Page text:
Walking Out

A city teen who travels to Montana to go hunting with his estranged father only for the strained trip to become a battle for survival when they encounter a grizzly bear

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  • ★★★★ review by Jordan on Letterboxd

    #SXSW2017

  • ★★★½ review by Grant Meuers on Letterboxd

    I feel like this has and might continue to fly under the radar. It's a really compelling exploration of nature, familial bonds, and the pitfalls of toxic masculinity. It has really, really strong performances from the two leads, especially Josh Wiggins, exceptional and natural as the son half of the father-son central relationship. There're some flashbacks concerning the dad's childhood that aren't particularly elegant or interesting, but the story he tells turns out to be narratively important and they ultimately coalesce into an emotional payoff. Not sure they needed to be there (along with a kind of distracting Bill Pullman), or at least featured as prominently, because the writing is strong -- as is Bomer's performance -- and it's really the son's movie. Ultimately, though, its most brutal moments are its best, and the work with animals (a mix of real, CG, and taxidermy, apparently), the pacing, the performances, and really, the storytelling, cohere into something worth seeking out.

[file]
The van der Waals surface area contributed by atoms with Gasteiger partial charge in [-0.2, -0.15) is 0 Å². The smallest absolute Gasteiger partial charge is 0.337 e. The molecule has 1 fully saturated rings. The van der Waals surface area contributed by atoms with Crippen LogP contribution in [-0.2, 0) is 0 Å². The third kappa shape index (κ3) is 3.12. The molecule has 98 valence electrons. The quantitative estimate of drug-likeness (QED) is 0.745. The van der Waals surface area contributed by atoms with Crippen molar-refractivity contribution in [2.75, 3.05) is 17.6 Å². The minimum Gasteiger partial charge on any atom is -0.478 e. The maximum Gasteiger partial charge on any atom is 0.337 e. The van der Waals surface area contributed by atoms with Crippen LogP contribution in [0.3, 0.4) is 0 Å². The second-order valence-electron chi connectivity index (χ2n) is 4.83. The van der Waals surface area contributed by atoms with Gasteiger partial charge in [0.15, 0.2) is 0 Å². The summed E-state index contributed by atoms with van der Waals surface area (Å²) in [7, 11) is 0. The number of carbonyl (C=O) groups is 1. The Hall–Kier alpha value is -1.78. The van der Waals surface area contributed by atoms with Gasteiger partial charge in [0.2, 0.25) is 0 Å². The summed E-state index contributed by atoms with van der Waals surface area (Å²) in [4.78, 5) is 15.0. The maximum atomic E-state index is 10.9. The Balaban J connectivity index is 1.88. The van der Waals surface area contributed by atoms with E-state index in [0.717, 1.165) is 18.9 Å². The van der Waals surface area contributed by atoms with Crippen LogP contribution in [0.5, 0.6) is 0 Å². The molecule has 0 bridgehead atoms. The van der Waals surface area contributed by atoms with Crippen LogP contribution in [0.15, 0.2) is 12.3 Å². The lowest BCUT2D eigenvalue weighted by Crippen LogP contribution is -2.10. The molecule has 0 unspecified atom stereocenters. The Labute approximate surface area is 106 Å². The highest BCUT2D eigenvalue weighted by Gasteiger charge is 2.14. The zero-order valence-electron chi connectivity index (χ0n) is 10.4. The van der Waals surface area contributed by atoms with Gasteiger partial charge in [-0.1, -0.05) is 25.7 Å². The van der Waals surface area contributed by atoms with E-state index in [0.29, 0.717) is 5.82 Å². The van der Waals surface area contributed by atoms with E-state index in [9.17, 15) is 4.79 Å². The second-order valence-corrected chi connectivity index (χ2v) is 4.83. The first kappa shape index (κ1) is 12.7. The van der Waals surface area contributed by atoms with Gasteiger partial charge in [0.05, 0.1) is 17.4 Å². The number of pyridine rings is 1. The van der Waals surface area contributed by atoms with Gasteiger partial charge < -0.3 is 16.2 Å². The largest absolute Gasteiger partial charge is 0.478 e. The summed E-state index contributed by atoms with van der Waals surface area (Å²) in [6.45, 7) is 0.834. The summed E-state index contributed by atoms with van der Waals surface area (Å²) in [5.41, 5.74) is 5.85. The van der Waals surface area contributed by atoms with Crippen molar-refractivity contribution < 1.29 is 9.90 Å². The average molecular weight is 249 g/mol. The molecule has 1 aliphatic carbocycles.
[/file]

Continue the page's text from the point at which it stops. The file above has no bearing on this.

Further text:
• ★★★½ review by Max the Movie Guy on Letterboxd

    Basically me and me parents the past few springs and summers, except we carry binoculars instead of guns.

  • ★★★½ review by Steven Sheehan on Letterboxd

    What begins as a rites-of-passage, evolves into a fight against the elements and a struggle to stay alive in the harshest of conditions. A third film by brothers Alex and Andrew Smith - who also penned the script - takes us to the snow covered mountains of Montana during early winter, where a father and son's fragile relationship is tested to its extreme. David Quammen’s short story of the same name serves as the basis for an adaptation that is stripped down to the bare bones.

    Review continues over at The Digital Fix

  • ★★★½ review by Jack Liden on Letterboxd

    A modern day Revenant with a conclusion more crushing and honest than I ever expected. The excellent performances create very tangible suspense and drama during the action sequences, which are probably the film's strongest moments for me.

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